“Sustainability is quite complex. There is not one simple solution to any of this,” says Golnaz Armin, Senior Materials Design Director at Nike. Speaking with Noel Kinder, VP Chief Sustainability Officer, Michelle Warvel, VP Nike Direct Service & Experience and Virginia Rustique-Pettni, Senior Director of Global Sustainability Engagement at Nike, the four Nike change makers joined in conversation with media around the globe, this month. The topic? Move to Zero, an initiative by the sporting giant to make meaningful impact on Climate Change and sport.
“If you break it down and look at the statistics behind it, more than 70 percent of the impact comes from the materials and that’s end-to-end,” Armin continues. “That is the water that goes into growing cotton, all the way to the energy that we spend on dyeing textiles or printing on it. Every detail, every decision that you make on the materials that you’re choosing for your product has an impact. Understanding that is the key way of really looking at sustainability.”
Looking at all aspects of the business – of which boasts 75,000-plus employees – Nike is reworking the way it not only operates from an internal level, but how it creates new customer experiences. Because if we can protect our future, we can protect our sport. This is what you can expect now and in the future thanks to Move to Zero.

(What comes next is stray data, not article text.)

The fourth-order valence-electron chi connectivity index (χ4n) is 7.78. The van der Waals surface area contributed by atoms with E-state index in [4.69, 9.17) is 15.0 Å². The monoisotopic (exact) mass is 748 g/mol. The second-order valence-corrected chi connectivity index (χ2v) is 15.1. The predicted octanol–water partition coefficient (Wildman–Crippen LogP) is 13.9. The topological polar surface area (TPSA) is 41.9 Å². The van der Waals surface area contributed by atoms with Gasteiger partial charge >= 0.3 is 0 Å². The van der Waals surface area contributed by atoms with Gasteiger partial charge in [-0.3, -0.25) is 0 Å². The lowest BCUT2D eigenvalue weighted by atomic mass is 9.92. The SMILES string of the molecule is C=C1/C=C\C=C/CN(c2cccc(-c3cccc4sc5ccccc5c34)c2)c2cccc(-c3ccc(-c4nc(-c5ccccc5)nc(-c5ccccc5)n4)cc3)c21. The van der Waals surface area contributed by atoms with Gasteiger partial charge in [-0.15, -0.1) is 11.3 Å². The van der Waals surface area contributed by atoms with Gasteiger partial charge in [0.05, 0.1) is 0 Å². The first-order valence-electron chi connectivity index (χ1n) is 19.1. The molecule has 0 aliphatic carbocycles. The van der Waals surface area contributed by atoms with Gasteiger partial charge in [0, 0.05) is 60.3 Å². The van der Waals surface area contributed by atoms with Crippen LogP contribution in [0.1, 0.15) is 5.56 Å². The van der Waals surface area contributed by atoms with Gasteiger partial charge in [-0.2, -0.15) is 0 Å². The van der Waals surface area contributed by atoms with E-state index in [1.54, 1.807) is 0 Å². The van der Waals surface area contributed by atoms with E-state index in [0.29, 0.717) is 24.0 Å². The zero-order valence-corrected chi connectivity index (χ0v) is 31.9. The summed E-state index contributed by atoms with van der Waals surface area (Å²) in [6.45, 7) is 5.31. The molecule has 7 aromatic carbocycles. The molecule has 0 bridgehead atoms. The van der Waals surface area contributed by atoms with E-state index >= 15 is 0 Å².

Stores won’t look entirely different following the important move to zero waste, but will be constructed in a more considered way. In July, Nike opened the House of Innovation 002 in Paris, incorporating 85,000 kilos of sustainable material, and this can be expected to continue in stores across the globe. Mannequins, hangers, even the cork flooring at the Sneaker Bar service area have been reimagined with sustainable materials.
When it comes to consumer habits Nike has committed to phasing out all single use plastics by 2030, as a member of the Fashion Pact, including a commitment to phase out single use plastic bags from all owned and operated Nike direct retail stores globally in 2021. For larger logistics globally, 100 percent of owned-and-operated Nike facilities will be powered with renewable energy by 2025.
Recent seasons have seen the buzz word ‘circular design’ come to fruition. Like other fashion corporations, Nike will look to reimagine its classic silhouettes with a sustainable twist. From recycled polyester in its national football kits, marble down jackets with transparent shells, to new sneaker releases such as the Air Force 1 Crater, Waffle Racer Crater and Air VaporMax 2020 sneakers, your favourite styles are becoming eco-friendly so you can tread lightly and run hard.
Look out for the MTZ sunburst badge to let you know of sustainable items of which over 2000 products are now identified by.